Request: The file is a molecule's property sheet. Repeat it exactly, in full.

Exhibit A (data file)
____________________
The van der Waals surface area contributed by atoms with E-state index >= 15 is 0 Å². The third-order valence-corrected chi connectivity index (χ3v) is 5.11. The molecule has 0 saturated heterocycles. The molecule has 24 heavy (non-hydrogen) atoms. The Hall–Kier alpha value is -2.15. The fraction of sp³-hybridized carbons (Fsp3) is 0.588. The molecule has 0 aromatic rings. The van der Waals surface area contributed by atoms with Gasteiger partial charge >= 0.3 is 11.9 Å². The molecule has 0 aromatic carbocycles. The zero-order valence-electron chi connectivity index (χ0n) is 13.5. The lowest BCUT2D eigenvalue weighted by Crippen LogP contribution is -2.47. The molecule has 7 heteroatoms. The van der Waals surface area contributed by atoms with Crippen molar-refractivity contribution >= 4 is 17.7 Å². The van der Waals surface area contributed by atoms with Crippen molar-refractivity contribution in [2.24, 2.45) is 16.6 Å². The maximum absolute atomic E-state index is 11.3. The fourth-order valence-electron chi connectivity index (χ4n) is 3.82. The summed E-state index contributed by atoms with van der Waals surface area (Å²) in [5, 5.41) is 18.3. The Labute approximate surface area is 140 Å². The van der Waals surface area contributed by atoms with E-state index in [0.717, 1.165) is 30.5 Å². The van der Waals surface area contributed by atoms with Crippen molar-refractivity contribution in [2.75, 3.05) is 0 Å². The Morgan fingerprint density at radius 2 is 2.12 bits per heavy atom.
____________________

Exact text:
The van der Waals surface area contributed by atoms with E-state index >= 15 is 0 Å². The third-order valence-corrected chi connectivity index (χ3v) is 5.11. The molecule has 0 saturated heterocycles. The molecule has 24 heavy (non-hydrogen) atoms. The Hall–Kier alpha value is -2.15. The fraction of sp³-hybridized carbons (Fsp3) is 0.588. The molecule has 0 aromatic rings. The van der Waals surface area contributed by atoms with Gasteiger partial charge >= 0.3 is 11.9 Å². The molecule has 0 aromatic carbocycles. The zero-order valence-electron chi connectivity index (χ0n) is 13.5. The lowest BCUT2D eigenvalue weighted by Crippen LogP contribution is -2.47. The molecule has 7 heteroatoms. The van der Waals surface area contributed by atoms with Crippen molar-refractivity contribution >= 4 is 17.7 Å². The van der Waals surface area contributed by atoms with Crippen molar-refractivity contribution in [2.24, 2.45) is 16.6 Å². The maximum absolute atomic E-state index is 11.3. The fourth-order valence-electron chi connectivity index (χ4n) is 3.82. The summed E-state index contributed by atoms with van der Waals surface area (Å²) in [5, 5.41) is 18.3. The Labute approximate surface area is 140 Å². The van der Waals surface area contributed by atoms with E-state index in [0.717, 1.165) is 30.5 Å². The van der Waals surface area contributed by atoms with Crippen molar-refractivity contribution in [2.75, 3.05) is 0 Å². The Morgan fingerprint density at radius 2 is 2.12 bits per heavy atom.